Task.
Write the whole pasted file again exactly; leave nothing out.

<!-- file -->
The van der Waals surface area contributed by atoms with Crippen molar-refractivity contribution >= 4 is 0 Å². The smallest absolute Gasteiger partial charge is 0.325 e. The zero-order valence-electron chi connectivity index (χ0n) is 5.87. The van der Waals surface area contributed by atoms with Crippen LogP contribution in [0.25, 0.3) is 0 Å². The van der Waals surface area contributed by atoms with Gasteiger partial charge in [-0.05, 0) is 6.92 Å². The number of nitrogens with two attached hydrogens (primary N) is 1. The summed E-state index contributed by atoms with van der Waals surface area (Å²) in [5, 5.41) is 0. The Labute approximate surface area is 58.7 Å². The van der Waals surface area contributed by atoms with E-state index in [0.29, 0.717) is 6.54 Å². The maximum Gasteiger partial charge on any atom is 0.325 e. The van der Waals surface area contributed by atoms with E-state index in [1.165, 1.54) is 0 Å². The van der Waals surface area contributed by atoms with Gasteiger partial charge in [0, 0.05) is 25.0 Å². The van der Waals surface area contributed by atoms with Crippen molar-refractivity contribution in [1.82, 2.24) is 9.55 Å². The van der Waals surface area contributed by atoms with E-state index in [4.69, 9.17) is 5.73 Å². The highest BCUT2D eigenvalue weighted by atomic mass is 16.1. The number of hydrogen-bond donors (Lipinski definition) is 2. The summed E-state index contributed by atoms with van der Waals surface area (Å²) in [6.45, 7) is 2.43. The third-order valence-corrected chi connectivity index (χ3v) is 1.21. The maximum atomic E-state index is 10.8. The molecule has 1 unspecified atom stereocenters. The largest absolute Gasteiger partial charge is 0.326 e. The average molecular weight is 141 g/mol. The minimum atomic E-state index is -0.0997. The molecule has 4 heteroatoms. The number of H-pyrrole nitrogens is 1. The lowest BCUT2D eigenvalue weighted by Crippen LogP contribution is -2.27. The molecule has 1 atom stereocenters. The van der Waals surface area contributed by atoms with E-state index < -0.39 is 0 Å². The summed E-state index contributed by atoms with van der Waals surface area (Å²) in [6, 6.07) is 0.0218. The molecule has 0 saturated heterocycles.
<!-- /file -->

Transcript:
The van der Waals surface area contributed by atoms with Crippen molar-refractivity contribution >= 4 is 0 Å². The smallest absolute Gasteiger partial charge is 0.325 e. The zero-order valence-electron chi connectivity index (χ0n) is 5.87. The van der Waals surface area contributed by atoms with Crippen LogP contribution in [0.25, 0.3) is 0 Å². The van der Waals surface area contributed by atoms with Gasteiger partial charge in [-0.05, 0) is 6.92 Å². The number of nitrogens with two attached hydrogens (primary N) is 1. The summed E-state index contributed by atoms with van der Waals surface area (Å²) in [5, 5.41) is 0. The Labute approximate surface area is 58.7 Å². The van der Waals surface area contributed by atoms with E-state index in [0.29, 0.717) is 6.54 Å². The maximum Gasteiger partial charge on any atom is 0.325 e. The van der Waals surface area contributed by atoms with E-state index in [1.165, 1.54) is 0 Å². The van der Waals surface area contributed by atoms with Gasteiger partial charge in [0, 0.05) is 25.0 Å². The van der Waals surface area contributed by atoms with Crippen molar-refractivity contribution in [1.82, 2.24) is 9.55 Å². The van der Waals surface area contributed by atoms with E-state index in [4.69, 9.17) is 5.73 Å². The highest BCUT2D eigenvalue weighted by atomic mass is 16.1. The number of hydrogen-bond donors (Lipinski definition) is 2. The summed E-state index contributed by atoms with van der Waals surface area (Å²) in [6.45, 7) is 2.43. The third-order valence-corrected chi connectivity index (χ3v) is 1.21. The maximum atomic E-state index is 10.8. The molecule has 1 unspecified atom stereocenters. The largest absolute Gasteiger partial charge is 0.326 e. The average molecular weight is 141 g/mol. The minimum atomic E-state index is -0.0997. The molecule has 4 heteroatoms. The number of H-pyrrole nitrogens is 1. The lowest BCUT2D eigenvalue weighted by Crippen LogP contribution is -2.27. The molecule has 1 atom stereocenters. The van der Waals surface area contributed by atoms with E-state index < -0.39 is 0 Å². The summed E-state index contributed by atoms with van der Waals surface area (Å²) in [6, 6.07) is 0.0218. The molecule has 0 saturated heterocycles.